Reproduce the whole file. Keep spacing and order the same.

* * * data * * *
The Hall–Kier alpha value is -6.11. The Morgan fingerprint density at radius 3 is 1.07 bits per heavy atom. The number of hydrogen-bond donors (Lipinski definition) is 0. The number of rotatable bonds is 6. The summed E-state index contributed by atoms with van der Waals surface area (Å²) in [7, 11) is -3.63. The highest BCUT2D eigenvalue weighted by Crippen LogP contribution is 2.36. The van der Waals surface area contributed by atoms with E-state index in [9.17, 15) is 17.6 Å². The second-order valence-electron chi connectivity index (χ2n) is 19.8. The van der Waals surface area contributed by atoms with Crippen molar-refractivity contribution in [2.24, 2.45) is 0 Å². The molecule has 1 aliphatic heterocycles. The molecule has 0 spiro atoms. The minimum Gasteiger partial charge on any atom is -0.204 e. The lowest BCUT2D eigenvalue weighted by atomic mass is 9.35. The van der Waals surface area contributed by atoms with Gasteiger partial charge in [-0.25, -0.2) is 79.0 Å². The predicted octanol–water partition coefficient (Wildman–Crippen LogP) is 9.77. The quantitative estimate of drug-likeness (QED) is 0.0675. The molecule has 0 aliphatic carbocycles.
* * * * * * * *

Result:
The Hall–Kier alpha value is -6.11. The Morgan fingerprint density at radius 3 is 1.07 bits per heavy atom. The number of hydrogen-bond donors (Lipinski definition) is 0. The number of rotatable bonds is 6. The summed E-state index contributed by atoms with van der Waals surface area (Å²) in [7, 11) is -3.63. The highest BCUT2D eigenvalue weighted by Crippen LogP contribution is 2.36. The van der Waals surface area contributed by atoms with E-state index in [9.17, 15) is 17.6 Å². The second-order valence-electron chi connectivity index (χ2n) is 19.8. The van der Waals surface area contributed by atoms with Crippen molar-refractivity contribution in [2.24, 2.45) is 0 Å². The molecule has 1 aliphatic heterocycles. The molecule has 0 spiro atoms. The minimum Gasteiger partial charge on any atom is -0.204 e. The lowest BCUT2D eigenvalue weighted by atomic mass is 9.35. The van der Waals surface area contributed by atoms with Gasteiger partial charge in [-0.25, -0.2) is 79.0 Å². The predicted octanol–water partition coefficient (Wildman–Crippen LogP) is 9.77. The quantitative estimate of drug-likeness (QED) is 0.0675. The molecule has 0 aliphatic carbocycles.